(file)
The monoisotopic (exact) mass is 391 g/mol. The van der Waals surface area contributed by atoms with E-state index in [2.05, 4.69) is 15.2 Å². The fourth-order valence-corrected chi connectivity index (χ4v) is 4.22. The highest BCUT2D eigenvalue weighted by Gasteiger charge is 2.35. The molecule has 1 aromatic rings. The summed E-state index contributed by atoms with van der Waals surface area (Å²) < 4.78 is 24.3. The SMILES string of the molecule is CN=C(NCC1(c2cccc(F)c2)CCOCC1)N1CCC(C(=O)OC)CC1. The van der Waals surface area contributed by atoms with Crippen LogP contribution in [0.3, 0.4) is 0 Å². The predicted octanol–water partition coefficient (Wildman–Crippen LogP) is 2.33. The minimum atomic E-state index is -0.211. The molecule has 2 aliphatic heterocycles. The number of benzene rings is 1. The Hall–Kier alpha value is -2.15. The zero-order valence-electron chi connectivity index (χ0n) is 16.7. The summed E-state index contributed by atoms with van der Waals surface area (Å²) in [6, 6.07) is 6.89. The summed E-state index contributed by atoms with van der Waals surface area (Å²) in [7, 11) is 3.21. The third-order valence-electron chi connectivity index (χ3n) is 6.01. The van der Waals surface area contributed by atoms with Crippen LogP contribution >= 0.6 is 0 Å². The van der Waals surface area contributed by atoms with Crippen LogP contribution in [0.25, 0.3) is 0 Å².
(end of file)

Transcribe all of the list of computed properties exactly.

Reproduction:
The monoisotopic (exact) mass is 391 g/mol. The van der Waals surface area contributed by atoms with E-state index in [2.05, 4.69) is 15.2 Å². The fourth-order valence-corrected chi connectivity index (χ4v) is 4.22. The highest BCUT2D eigenvalue weighted by Gasteiger charge is 2.35. The molecule has 1 aromatic rings. The summed E-state index contributed by atoms with van der Waals surface area (Å²) < 4.78 is 24.3. The SMILES string of the molecule is CN=C(NCC1(c2cccc(F)c2)CCOCC1)N1CCC(C(=O)OC)CC1. The van der Waals surface area contributed by atoms with Crippen LogP contribution in [0.3, 0.4) is 0 Å². The predicted octanol–water partition coefficient (Wildman–Crippen LogP) is 2.33. The minimum atomic E-state index is -0.211. The molecule has 2 aliphatic heterocycles. The number of benzene rings is 1. The Hall–Kier alpha value is -2.15. The zero-order valence-electron chi connectivity index (χ0n) is 16.7. The summed E-state index contributed by atoms with van der Waals surface area (Å²) in [6, 6.07) is 6.89. The summed E-state index contributed by atoms with van der Waals surface area (Å²) in [7, 11) is 3.21. The third-order valence-electron chi connectivity index (χ3n) is 6.01. The van der Waals surface area contributed by atoms with Crippen LogP contribution >= 0.6 is 0 Å². The van der Waals surface area contributed by atoms with Crippen LogP contribution in [0.25, 0.3) is 0 Å².